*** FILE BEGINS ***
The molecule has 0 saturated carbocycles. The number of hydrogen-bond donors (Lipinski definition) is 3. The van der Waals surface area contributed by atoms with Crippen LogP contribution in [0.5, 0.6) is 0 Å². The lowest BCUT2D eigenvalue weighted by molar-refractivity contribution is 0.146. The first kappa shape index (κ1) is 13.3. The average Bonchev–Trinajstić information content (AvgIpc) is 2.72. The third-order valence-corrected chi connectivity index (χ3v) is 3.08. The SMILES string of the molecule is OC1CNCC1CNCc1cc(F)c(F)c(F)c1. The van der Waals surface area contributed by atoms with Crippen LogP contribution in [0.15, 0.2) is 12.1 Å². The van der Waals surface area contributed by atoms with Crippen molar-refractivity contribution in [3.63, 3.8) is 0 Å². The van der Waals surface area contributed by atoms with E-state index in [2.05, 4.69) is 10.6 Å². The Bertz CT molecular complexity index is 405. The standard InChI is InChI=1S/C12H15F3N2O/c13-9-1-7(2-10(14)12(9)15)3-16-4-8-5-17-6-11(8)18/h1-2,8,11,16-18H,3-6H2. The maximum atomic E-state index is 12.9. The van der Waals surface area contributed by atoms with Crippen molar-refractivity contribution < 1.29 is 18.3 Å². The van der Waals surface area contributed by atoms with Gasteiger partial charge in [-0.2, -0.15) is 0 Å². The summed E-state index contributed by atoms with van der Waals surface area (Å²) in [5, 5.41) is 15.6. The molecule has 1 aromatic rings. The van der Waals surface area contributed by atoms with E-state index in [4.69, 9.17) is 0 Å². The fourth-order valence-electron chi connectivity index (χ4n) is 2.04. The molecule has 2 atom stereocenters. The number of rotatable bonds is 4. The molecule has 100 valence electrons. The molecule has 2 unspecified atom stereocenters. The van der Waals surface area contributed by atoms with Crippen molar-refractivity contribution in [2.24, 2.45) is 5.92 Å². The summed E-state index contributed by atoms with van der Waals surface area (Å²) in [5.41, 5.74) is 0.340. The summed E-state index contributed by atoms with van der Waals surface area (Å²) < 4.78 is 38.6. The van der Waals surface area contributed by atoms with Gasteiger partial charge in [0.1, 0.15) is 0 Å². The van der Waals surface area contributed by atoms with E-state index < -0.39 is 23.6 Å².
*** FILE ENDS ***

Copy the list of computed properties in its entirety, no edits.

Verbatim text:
The molecule has 0 saturated carbocycles. The number of hydrogen-bond donors (Lipinski definition) is 3. The van der Waals surface area contributed by atoms with Crippen LogP contribution in [0.5, 0.6) is 0 Å². The lowest BCUT2D eigenvalue weighted by molar-refractivity contribution is 0.146. The first kappa shape index (κ1) is 13.3. The average Bonchev–Trinajstić information content (AvgIpc) is 2.72. The third-order valence-corrected chi connectivity index (χ3v) is 3.08. The SMILES string of the molecule is OC1CNCC1CNCc1cc(F)c(F)c(F)c1. The van der Waals surface area contributed by atoms with Crippen LogP contribution in [0.15, 0.2) is 12.1 Å². The van der Waals surface area contributed by atoms with Crippen molar-refractivity contribution in [3.63, 3.8) is 0 Å². The van der Waals surface area contributed by atoms with E-state index in [2.05, 4.69) is 10.6 Å². The Bertz CT molecular complexity index is 405. The standard InChI is InChI=1S/C12H15F3N2O/c13-9-1-7(2-10(14)12(9)15)3-16-4-8-5-17-6-11(8)18/h1-2,8,11,16-18H,3-6H2. The maximum atomic E-state index is 12.9. The van der Waals surface area contributed by atoms with Crippen molar-refractivity contribution < 1.29 is 18.3 Å². The van der Waals surface area contributed by atoms with Gasteiger partial charge in [-0.2, -0.15) is 0 Å². The summed E-state index contributed by atoms with van der Waals surface area (Å²) in [5, 5.41) is 15.6. The molecule has 1 aromatic rings. The van der Waals surface area contributed by atoms with E-state index in [4.69, 9.17) is 0 Å². The fourth-order valence-electron chi connectivity index (χ4n) is 2.04. The molecule has 2 atom stereocenters. The number of rotatable bonds is 4. The molecule has 100 valence electrons. The molecule has 2 unspecified atom stereocenters. The van der Waals surface area contributed by atoms with Crippen molar-refractivity contribution in [2.24, 2.45) is 5.92 Å². The summed E-state index contributed by atoms with van der Waals surface area (Å²) in [5.41, 5.74) is 0.340. The summed E-state index contributed by atoms with van der Waals surface area (Å²) < 4.78 is 38.6. The van der Waals surface area contributed by atoms with Gasteiger partial charge in [0.1, 0.15) is 0 Å². The van der Waals surface area contributed by atoms with E-state index < -0.39 is 23.6 Å².